Thursday, October 20, 2011

THE MOST IMPORTANT THING THAT'S HAPPENED TODAY (I ALSO HEARD SOME GUY IN LIBYA DIED):

So Holy Flying Circus has turned up, I've watched it, and, until some well-mannered and somewhat apologetic BBC watchdog slaps the uploader with a cease-and-desist-if-it-doesn't-inconvenience-you-sir-and-I-do-apologize-for-the-slap order, you can too:



And, at last the 1979 show that inspired it:


As for Holy Flying Circus, I can report with some relief that I quite liked it.  Relief because I'm one of those unpleasant sods who characterizes his affection for Monty Python in terms like "worship," who has been known to drunkenly spout the text of the "Cheese Shop" sketch the way certain fundamentalists might reel off large chunks of scripture at the slightest provocation (though, to be fair, I have come across very few in my experience who actually do such things, whereas I can name dozens of adenoidal dweebs with no muscle tone and limited social skills given to quoting Python, so which group really poses the greatest threat to our social fabric?), who uses terms like "sods" even though he's never so much as set foot in Great Britain or its remaining protectorates.  So I have somehow managed to elude the irony that, if I didn't like this film, I'd have every chance of sounding like a real-life version of this:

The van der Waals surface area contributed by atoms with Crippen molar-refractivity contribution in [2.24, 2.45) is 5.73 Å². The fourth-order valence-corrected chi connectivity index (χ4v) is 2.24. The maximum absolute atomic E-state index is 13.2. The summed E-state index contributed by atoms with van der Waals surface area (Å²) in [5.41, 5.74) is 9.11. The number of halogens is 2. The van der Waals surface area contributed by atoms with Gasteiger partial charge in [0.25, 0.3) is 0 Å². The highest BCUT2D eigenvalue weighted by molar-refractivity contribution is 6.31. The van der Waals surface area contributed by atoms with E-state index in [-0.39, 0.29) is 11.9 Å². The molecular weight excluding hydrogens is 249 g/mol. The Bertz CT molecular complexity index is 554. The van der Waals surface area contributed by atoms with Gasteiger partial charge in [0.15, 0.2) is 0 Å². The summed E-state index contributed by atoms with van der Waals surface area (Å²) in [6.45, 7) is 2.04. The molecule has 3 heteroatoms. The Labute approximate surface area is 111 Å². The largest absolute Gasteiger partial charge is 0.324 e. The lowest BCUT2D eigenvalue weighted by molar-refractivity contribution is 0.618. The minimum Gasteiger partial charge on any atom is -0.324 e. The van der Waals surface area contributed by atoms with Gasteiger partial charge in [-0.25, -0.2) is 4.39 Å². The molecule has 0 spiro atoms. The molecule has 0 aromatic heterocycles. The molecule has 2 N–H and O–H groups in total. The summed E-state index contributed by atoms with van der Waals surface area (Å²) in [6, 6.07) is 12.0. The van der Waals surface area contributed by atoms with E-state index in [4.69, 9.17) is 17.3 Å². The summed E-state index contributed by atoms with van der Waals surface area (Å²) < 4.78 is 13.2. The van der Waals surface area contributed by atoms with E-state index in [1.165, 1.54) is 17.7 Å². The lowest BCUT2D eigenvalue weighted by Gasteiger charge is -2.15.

...but I did like HFC, though it could have gone very, very wrong.  The preview clips the BBC posted weren't especially encouraging, particularly the one which featured perhaps the worst joke in the film ("Harry Balls"?  Really?), and the overall remit - let's do a Python biopic like Python would have done! - was, on the face of it, a most unpromising idea.  Trying to replicate the blend of undergrad revue comedy, thesaurean verbal invention, form-and-function-twisting presentational fuckaboutery, astringent social satire and men in suits of armo(u)r hitting other men with rubber chickens with which the magnificent six revolutionized comedy seems like a nigh-impossible thing to do.  As a matter of fact, a quick glance at the new material used to lash together the various repackagings, documentaries and special editions that have popped up over the last decade or so proves that the Pythons themselves can't do it anymore.  (And let's not even speak of Spamalot.)